Home Associate Degrees in Criminal Justice Associate Degrees in Criminal Justice in Oklahoma

Associate Degrees in Criminal Justice in Oklahoma

Which part of the criminal justice industry is most important? Is it criminology, which finds patterns among offenders and uses these profiles to prevent crime? Is it policing, a specialty that responds to ongoing situations and tries to de-escalate or respond? Is it the court system, which ensures that those who break society’s laws are held accountable?

The fact is that none of these specialties are more important than the others. For Oklahoma to remain one of the safest states in the country, all aspects of criminal justice need to work together to achieve common goals.

This is particularly true now, when Oklahoma is in the midst of criminal justice reform. The main goal of this plan is to reclassify low-level, nonviolent offenses that may leave offenders unable to turn their lives around once they serve their time (KFOR, 2016). By avoiding overly strict punishments, the field of criminal justice may reduce recidivism rates and help reformed defenders get a new start in life.

Ready to find out how you can help? Contact Oklahoma schools to find out how you can get started on the path to a criminal justice associate degree.

Criminal Justice Associate Programs in Oklahoma

Going back to school is a major commitment, and if you’re like most students, you want to know how quickly you can start working and using your skills. That is one of the main benefits of an associate degree.

It is considerably less time-consuming than a Bachelor’s degree, but many four-year schools accept associate degree credits for transfer.

Average associate degree completion times and costs are listed below:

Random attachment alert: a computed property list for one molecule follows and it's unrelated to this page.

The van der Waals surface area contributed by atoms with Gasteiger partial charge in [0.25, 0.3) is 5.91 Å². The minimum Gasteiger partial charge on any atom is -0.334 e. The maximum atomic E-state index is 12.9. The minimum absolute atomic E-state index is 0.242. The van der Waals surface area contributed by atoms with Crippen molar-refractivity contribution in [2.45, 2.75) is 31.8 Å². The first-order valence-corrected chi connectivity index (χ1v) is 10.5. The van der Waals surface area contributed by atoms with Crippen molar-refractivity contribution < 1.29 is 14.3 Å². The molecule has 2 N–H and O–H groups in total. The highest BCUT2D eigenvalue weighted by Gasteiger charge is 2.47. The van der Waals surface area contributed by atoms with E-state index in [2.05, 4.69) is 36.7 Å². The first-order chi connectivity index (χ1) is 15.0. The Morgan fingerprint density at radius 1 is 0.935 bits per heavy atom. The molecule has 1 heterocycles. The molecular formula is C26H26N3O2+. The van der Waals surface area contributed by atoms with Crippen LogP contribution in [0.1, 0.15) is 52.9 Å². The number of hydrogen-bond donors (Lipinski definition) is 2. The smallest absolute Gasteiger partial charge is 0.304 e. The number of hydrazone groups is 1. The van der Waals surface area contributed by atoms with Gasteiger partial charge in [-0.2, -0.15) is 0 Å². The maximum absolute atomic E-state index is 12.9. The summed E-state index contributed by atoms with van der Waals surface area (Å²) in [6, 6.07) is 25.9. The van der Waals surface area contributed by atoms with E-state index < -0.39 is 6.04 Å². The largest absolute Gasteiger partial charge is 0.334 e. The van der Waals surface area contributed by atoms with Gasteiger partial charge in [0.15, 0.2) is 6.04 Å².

• Timeframe: 4 to 5 semesters
  • Credits: 60 to 69 credits
  • Average tuition cost per year: $3,647 (College Board, 2016)

As you contact Oklahoma criminal justice associate degree programs, don’t forget to ask about their financial aid programs. Between state, federal, school, and private financial aid options, you may be able to reduce your educational expenses quite a bit.

Local organizations may award scholarships to those who plan on working in Oklahoma after graduation. One local resource to consider is the Oklahoma State Fraternal Order of Police.

You can narrow down your list of potential schools by deciding exactly what you want to do with your degree when you graduate. You may pursue a general criminal justice degree or you may look into options like paralegal studies, corrections, emergency preparedness and homeland security, juvenile justice, and law enforcement.

The courses you have to take should help you meet or exceed the learning outcomes of your program. Some programs require an internship, while others simply recommend it.

In a criminal justice program, you may enroll in the following commonly required courses:

  • Criminal Law
  • Criminal Procedures
  • Police Organization and Management
  • Crime and Delinquency

What Can I Do With a Criminal Justice Degree in Oklahoma?

When you are close to graduating, you may start applying for associate degree in criminal justice jobs in Oklahoma. If you did an internship as a student, you may already have potential job offers or places to apply.

Across this industry, expected job growth in Oklahoma slightly outpaces national averages. Between 2012 and 2022, demand for security guards is expected to increase 15% in Oklahoma (O*Net, 2016). Job openings for police detectives may increase 7% during this time (O*Net, 2016). Parole officers may experience a 4% jump in job openings by 2022 (O*Net, 2016).

A wide range of average salaries is represented in this field. As you pay your dues and gain experience, you may find that your salary potential increases accordingly. The average income for an Oklahoma security guard is $28,110 per year (Bureau of Labor Statistics, 2016). Police detectives claim an average salary of $68,240 per year (BLS, 2016). The Bureau of Labor Statistics reports a mean income of $39,500 per year for parole officers (2016).

As this field continues to change, Oklahoma needs highly trained professionals who are willing to change their techniques and standards based on current research.

If you are ready to answer the call, learn more about learning an associate in criminal justice by contacting Oklahoma schools below.